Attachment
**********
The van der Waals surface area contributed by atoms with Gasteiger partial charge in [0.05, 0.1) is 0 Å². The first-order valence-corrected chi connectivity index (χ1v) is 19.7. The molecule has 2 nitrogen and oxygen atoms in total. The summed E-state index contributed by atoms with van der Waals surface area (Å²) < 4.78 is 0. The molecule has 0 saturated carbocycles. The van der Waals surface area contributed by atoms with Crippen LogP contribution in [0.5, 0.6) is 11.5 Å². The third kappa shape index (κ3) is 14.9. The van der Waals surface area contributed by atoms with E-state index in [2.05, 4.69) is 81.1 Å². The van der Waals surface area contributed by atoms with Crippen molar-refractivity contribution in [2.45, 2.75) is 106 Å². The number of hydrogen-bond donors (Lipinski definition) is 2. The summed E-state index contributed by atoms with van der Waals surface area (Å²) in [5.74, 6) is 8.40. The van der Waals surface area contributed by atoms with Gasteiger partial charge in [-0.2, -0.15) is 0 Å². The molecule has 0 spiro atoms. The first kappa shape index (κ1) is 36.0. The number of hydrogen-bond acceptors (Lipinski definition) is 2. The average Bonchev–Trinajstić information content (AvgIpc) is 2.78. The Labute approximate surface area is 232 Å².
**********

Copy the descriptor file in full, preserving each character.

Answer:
The van der Waals surface area contributed by atoms with Gasteiger partial charge in [0.05, 0.1) is 0 Å². The first-order valence-corrected chi connectivity index (χ1v) is 19.7. The molecule has 2 nitrogen and oxygen atoms in total. The summed E-state index contributed by atoms with van der Waals surface area (Å²) < 4.78 is 0. The molecule has 0 saturated carbocycles. The van der Waals surface area contributed by atoms with Crippen LogP contribution in [0.5, 0.6) is 11.5 Å². The third kappa shape index (κ3) is 14.9. The van der Waals surface area contributed by atoms with E-state index in [2.05, 4.69) is 81.1 Å². The van der Waals surface area contributed by atoms with Crippen molar-refractivity contribution in [2.45, 2.75) is 106 Å². The number of hydrogen-bond donors (Lipinski definition) is 2. The summed E-state index contributed by atoms with van der Waals surface area (Å²) in [5.74, 6) is 8.40. The van der Waals surface area contributed by atoms with Gasteiger partial charge in [-0.2, -0.15) is 0 Å². The molecule has 0 spiro atoms. The first kappa shape index (κ1) is 36.0. The number of hydrogen-bond acceptors (Lipinski definition) is 2. The average Bonchev–Trinajstić information content (AvgIpc) is 2.78. The Labute approximate surface area is 232 Å².